5. Slightly flatten a piece of dough and roll it so that the outer edges are somewhat thinner than the center. Place the filling in the middle of the dough. Shape it so that the filling entirely sticks to the dough and there is no air in between. This is very important because trapped air will cause the rice cake to crack during frying. Make sure the dough is completely sealed up, shape it into an oval and place aside. Repeat the step with the remaining dough and filling.

* Notes:

  • The dough needs to have enough hydration, meaning it should feel soft and stretchy, not crumbled. If the dough does crumble, damp your hand with some water and gently knead the dough between the hands. Water will absorb into the dough, making it less dry.
  • Make sure to cover both the filled and unfilled dough balls with plastic wrap to prevent them from drying out.

6. Once done, let the dough rest for at least 1 hour. Cover them with plastic wrap the entire time.

In the meantime, prepare pickled vegetables and fish sauce.

C. Preparing fish sauce and pickled vegetables

1. Peel the green papaya (or chayote squash). Cut it into long pieces, then cut again into thin slices. Transfer the papaya slices to a colander and sprinkle ½ tsp salt on top. Mix well for 1 min, then wash again through cold water and drain.

2. Peel the carrots and cut into pieces of 7 – 8 cm long. Cut a thin groove all the way down one side of the carrot piece. Repeat four more times, keeping an even distance between each groove, about 1 cm. You will see the flower shape emerging. Slice the carrot piece thinly all the way down its length. The resulting pieces will each have a flower shape.

3. Put the green papaya and carrots in a bowl. Add sugar and mix well. Leave it there for 30 min. This helps the vegetables to retain its freshness and crunchiness.

4. After 30 min, add in lime juice and seasonings, mix well. Cover tightly for the seasonings to sip into the vegetables.

5. In another bowl, put in 25 gr sugar, 15 ml lime juice and water. Mix well and taste. Note that the amount of sugar and lime juice here are for reference only. You can also adjust them to taste. In this step, we would want a balance of sweetness and sourness.

Slowly add in fish sauce and mix well. Again, the amount of fish sauce is for reference only. Thus, you should add it in spoon by spoon and taste in between.

Once done, cover the fish sauce. Prepare the sauce early helps to bring out more flavor in the sauce. It is recommended to do this before making the filling.

D. Deep frying

1. Pour oil into a saucepan. It is recommended to use a small pan or saucepan so that the balls are fully dipped in oil. Smaller pans will save more oil.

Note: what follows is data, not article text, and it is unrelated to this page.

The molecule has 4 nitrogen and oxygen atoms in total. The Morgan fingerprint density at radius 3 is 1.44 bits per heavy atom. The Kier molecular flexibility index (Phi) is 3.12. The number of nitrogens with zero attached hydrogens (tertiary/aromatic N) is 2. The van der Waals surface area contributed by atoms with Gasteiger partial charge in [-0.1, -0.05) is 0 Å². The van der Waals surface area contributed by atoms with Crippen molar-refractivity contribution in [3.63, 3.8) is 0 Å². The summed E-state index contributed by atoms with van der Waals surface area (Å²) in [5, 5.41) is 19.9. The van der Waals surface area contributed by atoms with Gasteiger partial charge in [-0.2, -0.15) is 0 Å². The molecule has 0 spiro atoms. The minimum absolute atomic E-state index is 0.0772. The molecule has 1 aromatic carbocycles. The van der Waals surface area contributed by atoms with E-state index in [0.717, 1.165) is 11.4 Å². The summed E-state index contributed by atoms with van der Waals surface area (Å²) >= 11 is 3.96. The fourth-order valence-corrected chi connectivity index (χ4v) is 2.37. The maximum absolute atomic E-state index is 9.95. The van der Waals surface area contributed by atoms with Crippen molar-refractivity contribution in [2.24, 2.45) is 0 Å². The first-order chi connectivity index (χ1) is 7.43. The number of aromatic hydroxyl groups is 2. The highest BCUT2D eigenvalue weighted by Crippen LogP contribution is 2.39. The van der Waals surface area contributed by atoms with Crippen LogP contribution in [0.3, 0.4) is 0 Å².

2. Heat the oil up at medium heat. The oil should be at ~150 – 160˚C when you put the balls in. The oil should not be hotter than 170˚C as such high temperature will cause the balls to crack. On the other hand, it should not be less than 130˚C which will result in balls that are hard and chewy.

If you don’t have a thermometer at home, another way to make sure the oil is at the right temperature range is to dip a wooden chopstick into the oil. If the oil starts steadily bubbling around the chopstick, then the oil is hot enough for frying. If the oil bubbles very vigorously, then the oil is too hot and needs to cool off a bit.

3. Start putting the dough balls into the hot oil. After 30 – 45sec, when the surface of the balls shrinks a little, swirl them around using a pair of chopsticks so that they don’t stick to each other.

4. Fry at medium heat, around 150 – 160˚C. When the balls rise to the top, it means the filling is cooked through. However, at this time, the crust is not yet brown. Keep frying for another 5 – 10min, constantly swirling the balls so the crust can get even browning. The total frying time should be around 15 – 17 min.

5. At this point, if the balls are still not yet crunchy, fry them for another 5 – 7 min at higher heat (170 – 180˚C) until the crust is crunchy and golden brown. I would recommend to follow this double-fry method as the balls will remain crunchy for a longer time.

6. If during frying, the crust inflates, cracks and explodes, there are several reasons:

  • There is air between the dough and the filling.
  • Dough is too thin as compared to the amount of filling. When the filling is cooked, it will expand a little, causing the dough to crack.
  • Dough is too dry and air gets in during shaping.

7. Serve with some fish sauce and green papaya/chayote squash salad on side. You can also add some Sriracha (hot sauce) as an option. Dip the fried cakes in a generous amount of fish sauce and serve hot.

A successful batch of fried glutinous rice cakes will have crunchy golden crust and thin chewy dough inside. The exterior should rise and be separated from the filling. Dough does not crack, and filling is soft.

If the cakes do not rise as much as they should, it is either because the dough is too dry or the heat during frying is too low. If cakes are hard, it is because they have been deep fried for too long at too low heat.

  (*)  Common Problems and Solutions:

  1. Dough crumbles, difficult to wrap: dough is too dry.
  2. During frying, the crust cracks or explodes: see step 6 above.
  3. Ball is not smooth: dough is too dry and crack during shaping.
  4. Ball is chewy or hard, undercooked: frying temperature is too low.
  5. Ball is hard and does not rise: dough is too dry or frying temperature is too low.

  • Recipe by: Linh Trang
  • Translate and Edit by: San Luong